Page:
The Storage Unit.

You never really know how much stuff you have accumulated until you consider throwing it out. Or donating it. Or moving it into a storage unit.
After a couple of weeks of interviews and offers and many many prayers for God’s will to prevail over the entire situation by me, my parents, and anyone else who I knew personally to be a serious person of faith, it became clear to me that at the very least, our time in Vancouver had a very good chance of coming to a close. The companies with the most interest in my husband were located in major metropolitan areas. This was a bit disconcerting to me because our family left the Bay Area for the Portland/Vancouver Area because we wanted to live in a smaller city, and here we were looking at living in places like Seattle, San Francisco, Honolulu and Orange County. Again. More prayer. Because big city living and real estate prices, and since I have no desire to live over 30 minutes away from any job my husband or I worked, even bigger real estate prices.
I needed to find a place to store the stuff we intended to move while we got things fixed on the house in the event that we would have to move. I also had to come up with a transition plan for my children. I would start with a storage unit and move anything I deemed necessary or impossible to part with there as we fixed things up room to room or a couple of rooms to a couple of more rooms. We would also have to hire a realtor early in the process so that our rennovations got us the most bang for our buck. My first projects would be the painting of the house exterior and the replacement of the air conditioning unit with a heat pump.

Back to the Rodeo.

I attended a high school where most of the kids wore ropers, so if I say that something isn’t my first rodeo, who knows, I could mean that literally. Take, for example, running a household where my husband is away working for months (or years) at a time. Been there, done that. My husband’s phone had started ringing once or twice a day, then three or four times a day then almost nonstop, but most of the offers were coming from other parts of the state or even other parts of the country. There were offers from the Bay Area, Southern California, the East Coast, even Hawaii. The closest offer to where we were living came from the other side of the state. My husband had worked on jobs all over the state, the region and even other parts of the country, so during all of this interviewing and preparing, I got ready for the possibility of him being gone again, though it had been some time since that had happened. Since he had a considerable commute from Vancouver to Portland, I already took care of a lot things while he was at work or in transit. It was a bit of an adjustment but it was not unmanageable. The hardest part would be the kids adjusting to him being gone and me having to throw away, repair and pack up (and potentially store) almost two decades of stuff while preparing my children to leave the only home they remembered. And reading everything I could about real estate and what it may take to get every cent we could should the need arise to sell the house. That we built.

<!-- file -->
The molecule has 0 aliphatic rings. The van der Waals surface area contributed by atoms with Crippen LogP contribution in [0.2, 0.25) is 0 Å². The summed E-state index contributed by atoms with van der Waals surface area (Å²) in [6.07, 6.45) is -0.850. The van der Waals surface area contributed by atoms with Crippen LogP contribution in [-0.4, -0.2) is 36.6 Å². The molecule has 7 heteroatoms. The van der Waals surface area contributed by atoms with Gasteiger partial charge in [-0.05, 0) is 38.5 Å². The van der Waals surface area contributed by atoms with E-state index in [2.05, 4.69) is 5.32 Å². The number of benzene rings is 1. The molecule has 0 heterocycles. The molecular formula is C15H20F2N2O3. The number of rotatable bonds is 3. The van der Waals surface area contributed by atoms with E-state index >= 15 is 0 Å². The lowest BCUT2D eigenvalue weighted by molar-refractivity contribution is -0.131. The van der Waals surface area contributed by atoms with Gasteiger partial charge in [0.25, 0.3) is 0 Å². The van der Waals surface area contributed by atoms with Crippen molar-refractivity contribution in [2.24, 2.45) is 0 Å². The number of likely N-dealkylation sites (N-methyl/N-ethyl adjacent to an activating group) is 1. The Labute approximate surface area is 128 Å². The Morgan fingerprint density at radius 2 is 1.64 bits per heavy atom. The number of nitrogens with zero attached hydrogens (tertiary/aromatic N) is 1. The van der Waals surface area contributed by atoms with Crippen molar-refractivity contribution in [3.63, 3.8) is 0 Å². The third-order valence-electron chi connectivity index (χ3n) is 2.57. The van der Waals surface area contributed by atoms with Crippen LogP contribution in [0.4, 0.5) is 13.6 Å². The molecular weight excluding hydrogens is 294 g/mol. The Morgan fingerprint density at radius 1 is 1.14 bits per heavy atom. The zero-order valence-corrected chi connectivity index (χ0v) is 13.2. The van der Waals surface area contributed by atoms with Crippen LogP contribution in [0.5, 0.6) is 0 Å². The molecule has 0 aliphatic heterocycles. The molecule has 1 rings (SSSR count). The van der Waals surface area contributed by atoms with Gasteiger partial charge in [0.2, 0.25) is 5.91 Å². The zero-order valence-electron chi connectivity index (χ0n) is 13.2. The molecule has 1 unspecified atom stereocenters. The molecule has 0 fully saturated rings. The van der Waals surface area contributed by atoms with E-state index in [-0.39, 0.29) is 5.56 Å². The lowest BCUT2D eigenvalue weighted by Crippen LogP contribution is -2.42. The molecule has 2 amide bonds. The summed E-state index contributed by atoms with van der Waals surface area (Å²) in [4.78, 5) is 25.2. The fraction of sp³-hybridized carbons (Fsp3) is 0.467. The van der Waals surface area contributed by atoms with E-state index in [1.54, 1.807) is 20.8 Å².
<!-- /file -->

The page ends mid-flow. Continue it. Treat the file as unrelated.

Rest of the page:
The Box.

The day after my husband’s firing, a file box (and my husband’s final paycheck) arrived via courier. It was difficult to imagine how fourteen years of work life could fit into a moving carton and an envelope. By the time it arrived, everyone in our house was deeply involved in the process of moving on to the next resume, job, class, activity, workout, or competition. The whole experience reduced my husband in a way that I had never seen since I had known him. It was agonizing to process that that it was his new reality, but at the same time I wish he understood that the children and I experienced it too and that we all were doing the best we could given the situation.
I was determined to keep my family as healthy as possible and to guide my children through this process as much as I could, all while trying to navigate life and everything that came with it. For the first couple of weeks, while my husband dusted off his resume, calls started to trickle in one or two per day. Some of his friends had begun to return calls, much to my relief, but as my fast came to an end, I had to prepare myself and my children for the possibility that our almost eighteen years of living in Vancouver, Washington could be coming to an end soon.

Rude Awakenings.

There are few things like losing a job to inform you of who your real friends are. While I was praying and fasting and praying some more, my husband soon discovered that the vast majority of the people who he knew as friends would not even return his phone calls or text messages once word got around concerning what had happened to him. I was completely prepared for that, what I was not prepared for was the extent to which some of his older friends responded, or rather the extent to which they did not respond.

The last job my husband had left to join this company that ultimately fired him was the company that had brought him to this country and they got into a bidding war with the company my husband ultimately joined. The company that had originally hired him actually bid higher, but my husband decided to join the new company with its new opportunities. Now I was left to rethink whether those 14 years of opportunities were worth the severed ties and closed doors that were a part of our constant existence now. Sorry does not even begin to describe how I felt.